Exceptional drought in April 2020

April 2020 was exceptionally dry and sunny in large parts of Europe. Already in March little or no rain had fallen in a corridor from eastern France to the North Caucasus. Until the last decade of April high pressure dominated the region, and hardly a drop fell. For weeks, very dry continental air determined the weather in large parts of Europe. Only at the end of the month more humid, Atlantic air masses blew in.

Area of concern for spring crops

During drought in spring, the development of agricultural seeds is getting special attention. And indeed, sowing and emergence of spring crops were significantly hampered by this year’s weather. Therefore, the European Commission classified a wide corridor from eastern France and the Benelux countries to the north of Romania as an ‘area of concern’ (1).

Exceptionally dry air

In addition to the lack of rain itself, the dryness of the air was noticeable. In our graph we compare the relative humidity in April 2020 with the average of the previous 10 years.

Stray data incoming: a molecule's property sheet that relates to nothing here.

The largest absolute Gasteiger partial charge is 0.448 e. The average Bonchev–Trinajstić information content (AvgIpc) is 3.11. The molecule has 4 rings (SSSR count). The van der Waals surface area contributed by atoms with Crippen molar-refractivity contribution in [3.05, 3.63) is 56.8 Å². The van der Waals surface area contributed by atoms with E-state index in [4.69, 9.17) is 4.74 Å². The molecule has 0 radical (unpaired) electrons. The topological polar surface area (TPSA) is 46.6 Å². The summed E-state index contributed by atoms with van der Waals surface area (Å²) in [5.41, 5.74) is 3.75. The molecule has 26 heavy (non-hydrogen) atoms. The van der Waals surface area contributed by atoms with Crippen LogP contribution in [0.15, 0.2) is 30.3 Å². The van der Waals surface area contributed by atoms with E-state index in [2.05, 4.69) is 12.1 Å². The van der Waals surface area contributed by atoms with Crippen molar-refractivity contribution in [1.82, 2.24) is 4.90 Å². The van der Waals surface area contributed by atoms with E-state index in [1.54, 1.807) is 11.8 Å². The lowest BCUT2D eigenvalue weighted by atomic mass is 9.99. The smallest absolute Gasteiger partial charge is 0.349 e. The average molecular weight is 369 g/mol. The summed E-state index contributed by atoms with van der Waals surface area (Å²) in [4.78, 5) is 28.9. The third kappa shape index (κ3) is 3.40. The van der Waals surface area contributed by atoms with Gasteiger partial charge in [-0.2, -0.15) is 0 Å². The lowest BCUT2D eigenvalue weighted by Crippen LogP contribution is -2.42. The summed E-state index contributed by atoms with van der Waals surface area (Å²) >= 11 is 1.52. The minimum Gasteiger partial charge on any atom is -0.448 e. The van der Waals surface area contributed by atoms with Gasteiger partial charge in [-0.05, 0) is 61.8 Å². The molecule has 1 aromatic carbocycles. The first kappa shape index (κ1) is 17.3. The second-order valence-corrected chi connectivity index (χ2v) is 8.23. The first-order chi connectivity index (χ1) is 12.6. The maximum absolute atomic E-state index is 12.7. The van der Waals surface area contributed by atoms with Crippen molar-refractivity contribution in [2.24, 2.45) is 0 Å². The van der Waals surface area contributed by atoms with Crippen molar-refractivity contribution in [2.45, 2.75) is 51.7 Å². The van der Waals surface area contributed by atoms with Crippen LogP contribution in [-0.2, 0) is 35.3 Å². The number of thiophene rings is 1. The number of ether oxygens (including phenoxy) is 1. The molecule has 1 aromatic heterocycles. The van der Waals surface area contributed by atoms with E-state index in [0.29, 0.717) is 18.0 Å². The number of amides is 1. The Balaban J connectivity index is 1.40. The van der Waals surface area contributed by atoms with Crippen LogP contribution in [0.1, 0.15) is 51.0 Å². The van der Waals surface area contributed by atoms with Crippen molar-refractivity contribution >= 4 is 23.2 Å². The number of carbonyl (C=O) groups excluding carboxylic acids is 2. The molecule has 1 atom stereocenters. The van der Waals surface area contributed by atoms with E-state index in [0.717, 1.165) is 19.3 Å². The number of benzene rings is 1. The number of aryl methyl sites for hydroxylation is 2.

Diagram showing the frequency distribution of relative humidity on April afternoons (14 CEST) in 2020, compared with the average 2010-2019.

We assembled the relative humidity as it was measured each day at 2 pm at ~1000 weather stations in Germany. First, we divided the data into classes (0-10% relative humidity, 10-20% relative humidity, etc.). In the diagram you can see how the measurements distribute over these classes – for the average of the past 10 years (blue) and during this April 2020 (ochre). The difference is striking: This year the frequency distribution has clearly shifted to the dry zone and in 3/4 of all measurements the value of 50% relative humidity was not exceeded.

The last three days of April finally came with rain and more humid air. While the air humidity has now increased again, the precipitation deficit north of the Alpine region is far from balanced.

Observation data archive

When particular weather events need to be assessed and evaluated the comparison with observation and model reanalysis data from previous years helps to assess and classify the situation. MeteoIQ has access to an extensive archive of observation data which we process and interpret with meteorological expertise to answer your questions about unusual weather events.

Sources: JRC MARS Bulletin Vol. 28 No 4: https://ec.europa.eu/jrc/sites/jrcsh/files/jrc-mars-bulletin-vol28-no4.pdf, April 2020